Flying High! An Interview with Deborah Kerbel


By Anita Daher

When you were adolescent, did you dream of flying? I did. I remember the very first time. Twelve years old and living in Baker Lake, NU (then NWT), I dreamed I was running in the schoolyard, then sort of…jumped and forgot to fall (a variation on Douglas Adams’ “throw yourself at the ground and miss” for the absent minded). During slumbers that followed, I perfected my style in the sky, under bridges, through hallways, into rooms, anywhere I wished, though power lines continued to give me trouble. All of this to say, when I learned of Feathered, Deborah Kerbel’s most recent novel, I was transported.

And then I began reading and was brought right back, into the skin and heart and hopes of a lonely eleven-year-old girl. Finch is special. She knows this because of the feather her mother plucked from her neck when she was three, which left a scar she often touches, dreaming of the day her feathers will come in fully and she will fly away.

To say she’s unhappy is an understatement. Her father passed away from cancer nine months previous, and her deeply depressed mother does little but stare out the window. In addition to this her brother’s friend bullies her to the point of physically hurting her, her former best friend has abandoned her, and she struggles horribly at school.

But then, a change. A family from India moves in next door, and hope blossoms with the possibility she might make a new friend.

Set in the ’80s, steeped in references to Little House on the Prairie, and Terry Fox’s cross-country journey, Feathered is a glimpse of what it was like to be a kid before social media and cell phones, fascinating for young readers, nostalgic for the young at heart. It gracefully entwines threads of love, family, and friendship with darker themes of bullying, abuse, racism, and parental abduction. Light and dark, like life.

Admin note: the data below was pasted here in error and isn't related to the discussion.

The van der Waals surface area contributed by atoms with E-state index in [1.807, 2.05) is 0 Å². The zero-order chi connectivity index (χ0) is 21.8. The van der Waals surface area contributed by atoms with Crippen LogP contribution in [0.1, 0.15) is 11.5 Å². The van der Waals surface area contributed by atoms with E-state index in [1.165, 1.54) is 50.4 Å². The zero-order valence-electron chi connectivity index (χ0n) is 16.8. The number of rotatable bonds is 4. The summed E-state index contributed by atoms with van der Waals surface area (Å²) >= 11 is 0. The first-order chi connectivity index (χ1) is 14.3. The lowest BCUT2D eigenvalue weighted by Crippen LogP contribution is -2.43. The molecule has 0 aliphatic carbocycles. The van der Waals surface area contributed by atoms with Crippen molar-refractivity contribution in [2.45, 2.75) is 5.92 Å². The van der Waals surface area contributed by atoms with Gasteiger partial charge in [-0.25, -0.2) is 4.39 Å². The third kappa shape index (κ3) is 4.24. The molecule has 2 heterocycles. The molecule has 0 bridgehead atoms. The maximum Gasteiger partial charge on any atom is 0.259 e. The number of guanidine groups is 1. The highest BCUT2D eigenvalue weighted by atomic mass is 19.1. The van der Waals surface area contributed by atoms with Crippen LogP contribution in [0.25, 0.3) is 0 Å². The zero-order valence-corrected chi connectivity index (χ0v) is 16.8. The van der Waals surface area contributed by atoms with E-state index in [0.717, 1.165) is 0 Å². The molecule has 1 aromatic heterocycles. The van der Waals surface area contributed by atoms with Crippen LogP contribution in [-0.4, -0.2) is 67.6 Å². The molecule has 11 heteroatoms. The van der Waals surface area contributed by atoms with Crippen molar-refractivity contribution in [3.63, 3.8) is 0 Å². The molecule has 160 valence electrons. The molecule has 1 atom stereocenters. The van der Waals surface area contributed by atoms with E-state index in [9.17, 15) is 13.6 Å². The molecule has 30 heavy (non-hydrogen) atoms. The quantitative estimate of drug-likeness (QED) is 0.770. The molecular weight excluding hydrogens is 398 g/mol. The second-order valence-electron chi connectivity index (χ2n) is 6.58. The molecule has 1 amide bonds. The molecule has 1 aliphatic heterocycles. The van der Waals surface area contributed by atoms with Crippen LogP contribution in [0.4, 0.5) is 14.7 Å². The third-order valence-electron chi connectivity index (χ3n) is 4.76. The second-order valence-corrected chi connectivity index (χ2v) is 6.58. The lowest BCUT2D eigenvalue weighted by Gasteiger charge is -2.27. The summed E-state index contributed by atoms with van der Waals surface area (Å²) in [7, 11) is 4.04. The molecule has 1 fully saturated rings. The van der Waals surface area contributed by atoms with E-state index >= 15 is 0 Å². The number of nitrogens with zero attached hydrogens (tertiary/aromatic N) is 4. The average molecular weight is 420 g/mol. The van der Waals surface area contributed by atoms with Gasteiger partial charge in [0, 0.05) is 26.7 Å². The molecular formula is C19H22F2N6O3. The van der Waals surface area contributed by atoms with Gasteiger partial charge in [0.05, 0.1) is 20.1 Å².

Kerbel is known for writing memorable characters immersed in the struggles of growing up. Her earlier works include Girl on the Other Side (Dundurn), which was short-listed for the CLA Young Adult Book Award, and Governor General’s Award finalist, Under the Moon (Dancing Cat Books). Though born in the UK, she jokes that she left there before she was “old enough to cultivate a posh accent or a love of marmalade.” She was raised in southern Ontario, where she still lives—different town—with her children, husband, and a “schnoodle” named Alfredo.

I caught up with Kerbel in between a flurry of family celebrations, and she graciously agreed to answer a few questions.


Finch is such a strong character, so alive with her insecurities, hopes, fears, dreams. Which came to you first—Finch, or what her journey would be?

Finch came first. Absolutely. I started writing this book armed with nothing but a bit of inspiration from a news clip I’d saved about a little girl who’d found a feather in her neck. From the moment I typed the very first sentence, Finch came alive in my head. Her voice was so strong and clear, it was almost like I was channeling a spirit from a Victorian séance. I honestly had no idea where the plot was going to go…I just focused on her voice, followed her lead, and let her reveal the story to me page by page (while I typed like a maniac to keep up). It was one of those mythical unicorn-esque experiences every writer dreams about. You know, the one where sparkly characters come to life on the page and basically write their own story while you sit back and watch in silent awe? Yeah. That.

The story is set in 1980, and Finch is 11 years old. You were just a few years younger than your main character during that time. Do you have any favourite or otherwise distinctive memories of the ’80s you can share with us?